QCOSTARICA — Mexico and Honduras have joined Central American countries busing migrants north, sparking fears from Joe Biden’s administration, as its border crisis deepens.
In just one week last month, more than 14,000 travelers were bused from Panama to Costa Rica – part of a new plan between the nations to funnel arrivals north.
The Biden administration is holding talks with the Latin American countries to stop the flow as a record 2.47 million migrants were stopped at the U.S. border in fiscal year 2023 – up from nearly 2.4 million the year before.
In comments to The New York Times Wednesday – as the number of crossings from Panama sits at just over 400,000 – the head of a nonprofit assisting migrants at a bus terminal in Costa Rica touted how the two countries were treating the situation.
‘The United States wants to contain the people,’ Dr. Marta Blanco, the executive director of the Cadena Foundation, told the NYTimes. ‘This is to keep sending people, to just keep the flow going.’
Publicly, though, the political figures commended both Costa Rica and Panama – praising their politicians for collaborating through their own security and immigration concerns to pen the so-called ‘humanitarian’ plan.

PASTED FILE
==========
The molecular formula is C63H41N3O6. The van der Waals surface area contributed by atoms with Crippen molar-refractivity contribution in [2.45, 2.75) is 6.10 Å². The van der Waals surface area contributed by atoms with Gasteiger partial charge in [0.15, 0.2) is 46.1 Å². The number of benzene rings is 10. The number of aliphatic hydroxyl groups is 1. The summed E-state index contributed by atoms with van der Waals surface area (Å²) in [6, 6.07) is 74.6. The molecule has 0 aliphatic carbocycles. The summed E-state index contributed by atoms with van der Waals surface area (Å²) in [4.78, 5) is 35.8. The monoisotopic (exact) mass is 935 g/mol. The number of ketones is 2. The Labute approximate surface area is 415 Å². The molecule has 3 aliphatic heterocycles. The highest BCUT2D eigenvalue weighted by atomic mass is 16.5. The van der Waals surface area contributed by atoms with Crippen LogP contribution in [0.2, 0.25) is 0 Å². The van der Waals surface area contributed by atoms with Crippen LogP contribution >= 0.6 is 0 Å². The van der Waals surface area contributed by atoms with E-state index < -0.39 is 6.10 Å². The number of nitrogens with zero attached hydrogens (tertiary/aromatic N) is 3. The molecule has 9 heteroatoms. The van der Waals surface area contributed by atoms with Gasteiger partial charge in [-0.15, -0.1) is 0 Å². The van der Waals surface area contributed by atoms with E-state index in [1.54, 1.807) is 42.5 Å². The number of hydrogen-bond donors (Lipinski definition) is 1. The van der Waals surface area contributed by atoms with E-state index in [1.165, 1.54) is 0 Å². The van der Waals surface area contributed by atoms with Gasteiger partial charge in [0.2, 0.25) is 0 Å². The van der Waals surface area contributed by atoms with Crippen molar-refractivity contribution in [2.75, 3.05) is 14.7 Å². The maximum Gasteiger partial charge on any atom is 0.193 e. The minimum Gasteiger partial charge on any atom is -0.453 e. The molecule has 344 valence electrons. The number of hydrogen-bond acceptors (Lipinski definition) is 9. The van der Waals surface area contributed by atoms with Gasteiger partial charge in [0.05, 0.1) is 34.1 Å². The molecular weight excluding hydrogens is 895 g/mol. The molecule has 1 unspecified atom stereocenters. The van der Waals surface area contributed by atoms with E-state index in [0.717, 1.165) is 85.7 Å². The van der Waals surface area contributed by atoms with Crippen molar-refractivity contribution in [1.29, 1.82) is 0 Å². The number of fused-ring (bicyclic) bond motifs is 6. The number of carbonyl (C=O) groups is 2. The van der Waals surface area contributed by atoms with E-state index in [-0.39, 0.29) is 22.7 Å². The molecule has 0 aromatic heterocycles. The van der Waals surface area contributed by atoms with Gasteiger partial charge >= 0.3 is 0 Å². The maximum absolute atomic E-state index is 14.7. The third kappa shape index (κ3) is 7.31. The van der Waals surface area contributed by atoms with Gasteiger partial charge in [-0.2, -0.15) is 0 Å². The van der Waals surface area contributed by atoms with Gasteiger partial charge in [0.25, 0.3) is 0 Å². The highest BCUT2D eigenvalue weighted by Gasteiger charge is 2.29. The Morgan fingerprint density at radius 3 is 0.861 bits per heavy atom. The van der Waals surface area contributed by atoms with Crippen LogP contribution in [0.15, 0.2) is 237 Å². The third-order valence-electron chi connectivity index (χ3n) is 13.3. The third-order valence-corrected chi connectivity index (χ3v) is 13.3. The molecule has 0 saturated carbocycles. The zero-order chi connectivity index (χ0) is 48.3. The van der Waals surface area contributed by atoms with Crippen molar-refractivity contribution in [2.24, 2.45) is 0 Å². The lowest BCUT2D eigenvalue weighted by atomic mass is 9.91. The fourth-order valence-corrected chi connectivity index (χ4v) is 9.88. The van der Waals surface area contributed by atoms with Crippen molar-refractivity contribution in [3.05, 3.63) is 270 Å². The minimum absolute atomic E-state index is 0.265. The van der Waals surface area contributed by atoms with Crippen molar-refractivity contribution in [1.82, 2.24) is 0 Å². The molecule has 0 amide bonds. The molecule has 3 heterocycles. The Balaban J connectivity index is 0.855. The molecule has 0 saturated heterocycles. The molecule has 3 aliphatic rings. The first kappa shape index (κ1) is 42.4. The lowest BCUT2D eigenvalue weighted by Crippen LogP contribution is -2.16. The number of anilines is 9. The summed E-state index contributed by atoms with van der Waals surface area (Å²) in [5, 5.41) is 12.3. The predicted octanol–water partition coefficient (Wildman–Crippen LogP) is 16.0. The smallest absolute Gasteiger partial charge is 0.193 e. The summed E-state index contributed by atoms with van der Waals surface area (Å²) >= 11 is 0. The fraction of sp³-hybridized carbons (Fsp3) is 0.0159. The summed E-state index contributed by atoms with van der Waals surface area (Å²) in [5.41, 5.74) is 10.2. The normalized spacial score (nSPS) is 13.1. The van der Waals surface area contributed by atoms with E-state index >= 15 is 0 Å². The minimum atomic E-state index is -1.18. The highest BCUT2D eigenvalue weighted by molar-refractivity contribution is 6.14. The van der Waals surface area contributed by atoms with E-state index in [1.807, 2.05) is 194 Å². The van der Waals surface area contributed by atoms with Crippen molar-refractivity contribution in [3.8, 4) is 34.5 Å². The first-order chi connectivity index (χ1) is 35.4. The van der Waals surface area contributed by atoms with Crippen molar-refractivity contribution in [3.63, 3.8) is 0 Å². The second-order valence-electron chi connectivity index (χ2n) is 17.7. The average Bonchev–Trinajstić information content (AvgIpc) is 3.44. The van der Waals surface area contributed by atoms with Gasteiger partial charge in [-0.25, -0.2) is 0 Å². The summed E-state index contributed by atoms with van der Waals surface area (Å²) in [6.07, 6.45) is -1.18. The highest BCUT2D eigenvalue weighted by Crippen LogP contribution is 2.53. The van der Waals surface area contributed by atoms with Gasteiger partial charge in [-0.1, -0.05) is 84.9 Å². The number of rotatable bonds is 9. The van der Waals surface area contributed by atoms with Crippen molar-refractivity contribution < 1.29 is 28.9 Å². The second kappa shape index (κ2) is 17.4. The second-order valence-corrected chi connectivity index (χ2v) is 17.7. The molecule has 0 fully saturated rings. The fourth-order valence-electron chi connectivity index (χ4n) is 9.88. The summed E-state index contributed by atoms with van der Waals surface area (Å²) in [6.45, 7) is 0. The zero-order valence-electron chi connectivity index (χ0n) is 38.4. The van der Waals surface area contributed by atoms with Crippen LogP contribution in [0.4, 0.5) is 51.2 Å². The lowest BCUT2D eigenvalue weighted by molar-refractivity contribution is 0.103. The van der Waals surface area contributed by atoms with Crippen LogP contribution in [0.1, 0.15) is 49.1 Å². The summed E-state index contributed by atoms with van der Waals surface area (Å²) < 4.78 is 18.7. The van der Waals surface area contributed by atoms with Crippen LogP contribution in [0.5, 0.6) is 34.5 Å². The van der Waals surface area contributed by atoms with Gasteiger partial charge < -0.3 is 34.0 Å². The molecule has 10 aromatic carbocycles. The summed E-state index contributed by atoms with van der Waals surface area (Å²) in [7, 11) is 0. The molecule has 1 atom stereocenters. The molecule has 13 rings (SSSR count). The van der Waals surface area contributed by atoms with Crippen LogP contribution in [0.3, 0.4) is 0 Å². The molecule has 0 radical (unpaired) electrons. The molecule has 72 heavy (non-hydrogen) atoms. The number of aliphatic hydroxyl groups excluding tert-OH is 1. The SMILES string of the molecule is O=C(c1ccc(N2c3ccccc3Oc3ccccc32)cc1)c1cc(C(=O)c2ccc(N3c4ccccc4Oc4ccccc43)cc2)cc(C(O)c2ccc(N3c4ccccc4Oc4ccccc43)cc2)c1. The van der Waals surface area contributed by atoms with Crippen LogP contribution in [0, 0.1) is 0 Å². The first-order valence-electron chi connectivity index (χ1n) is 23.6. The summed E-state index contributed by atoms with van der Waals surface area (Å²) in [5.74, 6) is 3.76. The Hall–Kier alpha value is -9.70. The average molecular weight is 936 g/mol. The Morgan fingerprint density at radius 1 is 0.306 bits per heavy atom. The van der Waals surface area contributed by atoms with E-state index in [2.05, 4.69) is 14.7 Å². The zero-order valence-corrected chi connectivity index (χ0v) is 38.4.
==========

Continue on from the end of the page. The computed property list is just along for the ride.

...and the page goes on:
On Wednesday – a little more than two months after Biden doled out US$12 million to Costa Rica to bolster immigration – the officials secretly said the new plan only incentivizes migrants to make the perilous journey, while also hampering the United States.
The policies from Costa Rica and now Mexico and Honduras could only make the U.S. front of the crisis worse, the unnamed officials told the NYTimes.
In Central America, however, people seem to think differently – some told the NYTimes that the new policies just make the journey safer, which is why it’s called ‘humanitarian’.
“It’s not about allowing, motivating or deterring this travel. It’s about giving safe conditions to the people who are doing it because otherwise, they’d be in danger of trafficking or hazardous conditions,” said Jose Pablo Vindas, a Costa Rican immigration police coordinator at a bus station.
To reach Panama, then move north the rest of Central America into Mexico to reach the U.S. border, migrants have to brave the Darien Gap, a 106-kilometer (66-mile) stretch of dangerous jungle and swamp.
But this year, it’s estimated that 500,000 people will cross it – an increase from 400,000 last year and 200,000 the year before.